Two families with autosomal dominant retinal disease and a fundus appearance compatible with that previously reported by Bowne et al. were screened specifically for the dominant RPE65 allele [11]. Each patient underwent a full clinical examination, including visual acuity and dilated fundus examination. When possible, retinal fundus imaging was obtained with conventional 35° fundus color photographs (Topcon Great Britain Ltd, Berkshire, UK), 30° or 55° fundus autofluorescence (FAF) imaging (Spectralis, Heidelberg Engineering Ltd, Heidelberg, Germany), and Spectralis optical coherence tomography (OCT, Heidelberg Engineering Ltd, Heidelberg, Germany). Fundus fluorescein angiographic images for patient 1.2 were acquired using the Topcon digital retinal camera system. Full-field electroretinography (ERG) and pattern electroretinography (PERG) were performed in two patients using gold foil electrodes to incorporate the International Society for Clinical Electrophysiology of Vision (ISCEV) standards with electrooculogram (EOG) additionally performed in patient 1.2 [12-14].

Molecular biology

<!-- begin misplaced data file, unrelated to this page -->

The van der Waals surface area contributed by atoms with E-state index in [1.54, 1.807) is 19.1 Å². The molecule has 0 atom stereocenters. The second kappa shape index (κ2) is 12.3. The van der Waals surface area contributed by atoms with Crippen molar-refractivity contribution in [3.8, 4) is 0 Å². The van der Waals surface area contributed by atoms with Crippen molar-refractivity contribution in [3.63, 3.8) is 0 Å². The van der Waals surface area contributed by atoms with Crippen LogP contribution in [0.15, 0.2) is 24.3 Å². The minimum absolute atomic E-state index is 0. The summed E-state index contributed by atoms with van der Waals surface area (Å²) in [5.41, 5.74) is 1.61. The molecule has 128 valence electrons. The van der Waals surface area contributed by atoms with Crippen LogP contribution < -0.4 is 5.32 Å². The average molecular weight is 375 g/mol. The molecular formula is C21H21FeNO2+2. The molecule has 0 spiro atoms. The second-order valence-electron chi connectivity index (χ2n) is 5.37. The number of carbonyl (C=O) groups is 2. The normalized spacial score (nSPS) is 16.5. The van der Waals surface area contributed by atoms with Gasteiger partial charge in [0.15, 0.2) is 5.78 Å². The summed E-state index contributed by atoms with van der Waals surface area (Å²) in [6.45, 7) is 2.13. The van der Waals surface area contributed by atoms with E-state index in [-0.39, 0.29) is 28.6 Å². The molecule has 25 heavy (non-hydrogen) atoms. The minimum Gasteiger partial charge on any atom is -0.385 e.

Bidirectional Sanger sequencing of the coding region of exon 13 of RPE65 including the intron–exon boundaries was performed on affected patients, and segregation was confirmed in available relatives. Genomic DNA was isolated from peripheral blood lymphocytes using the Puregene kit (Gentra Puregene Blood Extraction Kit, Qiagen, Manchester, UK). DNA was amplified using specifically designed primers by polymerase chain reaction with BIOTAQ DNA polymerase (Bioline, London, UK) at an annealing temperature of 65 °C. The resulting fragments were sequenced using standard protocols (further details available on request). Mutation nomenclature was assigned in accordance with GenBank Accession number NM_000329.2 with nucleotide position 1 corresponding to the A of the ATG translation initiation codon.